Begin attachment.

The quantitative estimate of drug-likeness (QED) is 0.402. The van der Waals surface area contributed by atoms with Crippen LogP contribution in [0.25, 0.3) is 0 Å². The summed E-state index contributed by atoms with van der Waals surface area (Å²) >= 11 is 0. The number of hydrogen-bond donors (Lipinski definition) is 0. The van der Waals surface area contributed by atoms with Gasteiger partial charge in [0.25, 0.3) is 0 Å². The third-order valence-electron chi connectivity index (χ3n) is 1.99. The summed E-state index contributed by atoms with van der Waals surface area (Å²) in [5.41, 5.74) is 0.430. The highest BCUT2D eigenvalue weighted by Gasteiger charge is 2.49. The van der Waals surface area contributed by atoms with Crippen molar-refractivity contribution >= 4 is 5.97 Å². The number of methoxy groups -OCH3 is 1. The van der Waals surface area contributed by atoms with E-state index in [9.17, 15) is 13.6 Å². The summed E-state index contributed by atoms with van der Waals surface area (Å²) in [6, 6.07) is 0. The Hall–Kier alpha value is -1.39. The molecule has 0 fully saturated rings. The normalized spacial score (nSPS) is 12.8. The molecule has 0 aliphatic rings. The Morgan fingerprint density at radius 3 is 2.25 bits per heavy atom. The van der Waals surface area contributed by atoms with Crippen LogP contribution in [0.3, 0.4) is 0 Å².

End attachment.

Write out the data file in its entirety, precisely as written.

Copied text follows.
The quantitative estimate of drug-likeness (QED) is 0.402. The van der Waals surface area contributed by atoms with Crippen LogP contribution in [0.25, 0.3) is 0 Å². The summed E-state index contributed by atoms with van der Waals surface area (Å²) >= 11 is 0. The number of hydrogen-bond donors (Lipinski definition) is 0. The van der Waals surface area contributed by atoms with Gasteiger partial charge in [0.25, 0.3) is 0 Å². The third-order valence-electron chi connectivity index (χ3n) is 1.99. The summed E-state index contributed by atoms with van der Waals surface area (Å²) in [5.41, 5.74) is 0.430. The highest BCUT2D eigenvalue weighted by Gasteiger charge is 2.49. The van der Waals surface area contributed by atoms with Crippen molar-refractivity contribution >= 4 is 5.97 Å². The number of methoxy groups -OCH3 is 1. The van der Waals surface area contributed by atoms with E-state index in [9.17, 15) is 13.6 Å². The summed E-state index contributed by atoms with van der Waals surface area (Å²) in [6, 6.07) is 0. The Hall–Kier alpha value is -1.39. The molecule has 0 fully saturated rings. The normalized spacial score (nSPS) is 12.8. The molecule has 0 aliphatic rings. The Morgan fingerprint density at radius 3 is 2.25 bits per heavy atom. The van der Waals surface area contributed by atoms with Crippen LogP contribution in [0.3, 0.4) is 0 Å².